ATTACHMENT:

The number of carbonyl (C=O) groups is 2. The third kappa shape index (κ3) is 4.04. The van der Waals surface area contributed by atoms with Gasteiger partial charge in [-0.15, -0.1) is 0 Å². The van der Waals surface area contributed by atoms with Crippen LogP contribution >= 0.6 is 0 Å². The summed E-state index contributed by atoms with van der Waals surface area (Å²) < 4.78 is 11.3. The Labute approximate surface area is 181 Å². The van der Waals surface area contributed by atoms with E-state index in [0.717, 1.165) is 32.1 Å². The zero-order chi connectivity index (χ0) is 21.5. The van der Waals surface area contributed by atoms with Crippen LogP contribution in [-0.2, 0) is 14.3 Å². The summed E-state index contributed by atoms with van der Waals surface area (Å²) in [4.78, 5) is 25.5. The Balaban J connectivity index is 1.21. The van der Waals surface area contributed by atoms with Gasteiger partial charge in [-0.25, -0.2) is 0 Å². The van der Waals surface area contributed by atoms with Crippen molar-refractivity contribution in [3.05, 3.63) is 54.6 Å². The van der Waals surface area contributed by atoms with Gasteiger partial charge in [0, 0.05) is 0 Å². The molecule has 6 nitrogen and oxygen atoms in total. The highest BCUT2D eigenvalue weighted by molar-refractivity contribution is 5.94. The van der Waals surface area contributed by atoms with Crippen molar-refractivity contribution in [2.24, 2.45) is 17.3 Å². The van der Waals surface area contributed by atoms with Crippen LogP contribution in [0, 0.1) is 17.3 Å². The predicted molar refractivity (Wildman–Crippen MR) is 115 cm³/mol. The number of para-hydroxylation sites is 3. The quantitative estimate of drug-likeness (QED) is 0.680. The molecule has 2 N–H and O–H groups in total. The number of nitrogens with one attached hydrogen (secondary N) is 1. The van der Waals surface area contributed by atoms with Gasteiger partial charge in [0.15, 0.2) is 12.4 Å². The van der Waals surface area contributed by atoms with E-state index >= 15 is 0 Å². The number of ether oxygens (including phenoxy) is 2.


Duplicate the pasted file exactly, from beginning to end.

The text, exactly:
The number of carbonyl (C=O) groups is 2. The third kappa shape index (κ3) is 4.04. The van der Waals surface area contributed by atoms with Gasteiger partial charge in [-0.15, -0.1) is 0 Å². The van der Waals surface area contributed by atoms with Crippen LogP contribution >= 0.6 is 0 Å². The summed E-state index contributed by atoms with van der Waals surface area (Å²) < 4.78 is 11.3. The Labute approximate surface area is 181 Å². The van der Waals surface area contributed by atoms with E-state index in [0.717, 1.165) is 32.1 Å². The zero-order chi connectivity index (χ0) is 21.5. The van der Waals surface area contributed by atoms with Crippen LogP contribution in [-0.2, 0) is 14.3 Å². The summed E-state index contributed by atoms with van der Waals surface area (Å²) in [4.78, 5) is 25.5. The Balaban J connectivity index is 1.21. The van der Waals surface area contributed by atoms with Gasteiger partial charge in [-0.25, -0.2) is 0 Å². The van der Waals surface area contributed by atoms with Crippen molar-refractivity contribution in [3.05, 3.63) is 54.6 Å². The van der Waals surface area contributed by atoms with Gasteiger partial charge in [0, 0.05) is 0 Å². The molecule has 6 nitrogen and oxygen atoms in total. The highest BCUT2D eigenvalue weighted by molar-refractivity contribution is 5.94. The van der Waals surface area contributed by atoms with Crippen molar-refractivity contribution in [2.24, 2.45) is 17.3 Å². The van der Waals surface area contributed by atoms with Crippen LogP contribution in [0, 0.1) is 17.3 Å². The predicted molar refractivity (Wildman–Crippen MR) is 115 cm³/mol. The number of para-hydroxylation sites is 3. The quantitative estimate of drug-likeness (QED) is 0.680. The molecule has 2 N–H and O–H groups in total. The number of nitrogens with one attached hydrogen (secondary N) is 1. The van der Waals surface area contributed by atoms with Gasteiger partial charge in [0.15, 0.2) is 12.4 Å². The van der Waals surface area contributed by atoms with E-state index >= 15 is 0 Å². The number of ether oxygens (including phenoxy) is 2.